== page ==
It can be awkward when a patient asks you about a report in their favourite tabloid detailing an amazing research breakthrough or a ‘cutting-edge’ new treatment / test and you don’t know what they are talking about! So this section fills you in on the facts.
Men who sleep less than 5 hours a night have 55% higher chance of prostate cancer
The Daily Mail – 4 April 2017
While interesting, this may come as unwelcome news if you are on-call tonight. The Daily Mail reports on a study that was just presented at the American Association for Cancer Research Annual Meeting in Washington DC. A team at the American Cancer Society published an analysis of data from the Cancer Prevention Study-II in 2014, which showed no definite association between sleep patterns and prostate cancer. They have now also analysed data from a total of just over 800,000 men after using another cohort study and self-reported sleep data. The research team showed that men under the age of 65 who get less than six hours of sleep per night had a 29% higher risk of death from prostate cancer than those who got seven hours or more. The researchers theorise that this may be due to impaired melatonin production. My presumption though was that it would be in the increase in cortisol from sleep deprivation and the resulting metabolic syndrome (which has a known association with prostate cancer) that brought about this effect. Either way, the next time you are unnecessarily woken at 3am by an incorrectly routed call from somebody that actually wanted a neurology opinion, you can politely ask them to stop giving you cancer.
Bladder drug taken by thousands is linked to dementia: Doctors warn pills should no longer be used because they raise the risk by 54%
The Daily Mail – 27 March 2017
This is a very important message that has been filtering through the urology community over the past few years, but is now reaching the public. The Daily Mail reports on findings that were presented at the European Association of Urology (EAU) meeting in London. The study in question was based at Henry Ford Hospital in Detroit and showed that just over a quarter of all new anti-cholinergic prescriptions in the US are oxybutynin, despite the anticholinergic burden of this drug (and its contribution to the development of dementia) now being known. This is a reminder that we should be thinking carefully about drug prescriptions for overactive bladder symptoms, especially in the elderly. I suspect we will see this advice strongly incorporated into treatment guidelines going forward.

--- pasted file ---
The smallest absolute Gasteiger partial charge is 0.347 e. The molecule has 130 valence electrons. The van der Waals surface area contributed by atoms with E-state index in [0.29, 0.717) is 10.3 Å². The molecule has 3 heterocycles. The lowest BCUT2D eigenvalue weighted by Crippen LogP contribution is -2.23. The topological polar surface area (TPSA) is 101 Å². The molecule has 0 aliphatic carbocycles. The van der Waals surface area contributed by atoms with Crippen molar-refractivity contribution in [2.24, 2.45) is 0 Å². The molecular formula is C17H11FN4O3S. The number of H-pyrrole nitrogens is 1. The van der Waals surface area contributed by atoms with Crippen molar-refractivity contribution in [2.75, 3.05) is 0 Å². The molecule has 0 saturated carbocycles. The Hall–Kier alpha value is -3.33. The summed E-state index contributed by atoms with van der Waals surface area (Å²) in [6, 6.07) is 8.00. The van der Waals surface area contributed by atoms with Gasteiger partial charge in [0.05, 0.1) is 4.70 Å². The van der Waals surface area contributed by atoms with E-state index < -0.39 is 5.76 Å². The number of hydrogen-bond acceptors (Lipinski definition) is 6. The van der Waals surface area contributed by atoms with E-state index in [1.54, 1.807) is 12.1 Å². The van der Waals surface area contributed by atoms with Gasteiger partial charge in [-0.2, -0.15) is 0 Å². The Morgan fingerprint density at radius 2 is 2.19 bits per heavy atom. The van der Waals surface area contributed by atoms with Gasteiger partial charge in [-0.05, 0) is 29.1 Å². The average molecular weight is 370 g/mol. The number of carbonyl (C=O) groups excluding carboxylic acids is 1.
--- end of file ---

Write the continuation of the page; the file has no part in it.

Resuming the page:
Cutting salt intake could stop excessive toilet trips in the wee small hours
The Telegraph – 26 March 2017
This is probably my favourite story for this issue. Nocturia is a troubling symptom for many of our patients and solving it is rarely as simple as we would like. The Telegraph picks up on the findings of a study from Nagasaki University in Japan, which was also presented at the EAU meeting. Two hundred and twenty-three volunteers were asked to cut their salt intake by a quarter, down to an average of 8g per day. Their nightly voids reduced from 2.3 times to 1.4. Likewise, increasing salt intake to 11g per day increased nocturia. Even if this effect is fairly modest, this is sound advice to incorporate into your usual outpatient clinic advice, because even if it doesn’t help the nocturia, it will help their blood pressure and risk of cardiac disease.
Antidepressants can stop prostate cancer from spreading to the bones where it kills 90% of patients
The Daily Mail – 14 March 2017
The Daily Mail reports on a scientific paper published in Cancer Cell journal in March 2017. A research team, led by Dr Wu, studied the processes involved in prostate cancer metastasis in mice. They identified that monoamine oxidase A (MAOA) is a mediator of metastasis by activating sonic hedgehog (SHH) signalling. The sonic hedgehog gene has long been implicated in metastasis as a mechanism for angiogenesis and reducing cell-cell adherence. In bone, this signalling stimulates interleukin-6 release from osteoblasts in bone that stimulates osteoclasts to break down the bone. The research team therefore theorised that targeting MAOA may be a method for reducing metastasis in prostate cancer. In lab mice with induced prostate cancer, treatment with an MAOA inhibitor (e.g. the antidepressant isocarboxazid) prolonged survival. From a science viewpoint, this is a very interesting finding but it is entirely unclear at the moment if the effect would be reproducible in humans and whether it would translate to any significant improvement in overall survival or quality of life. One to watch though.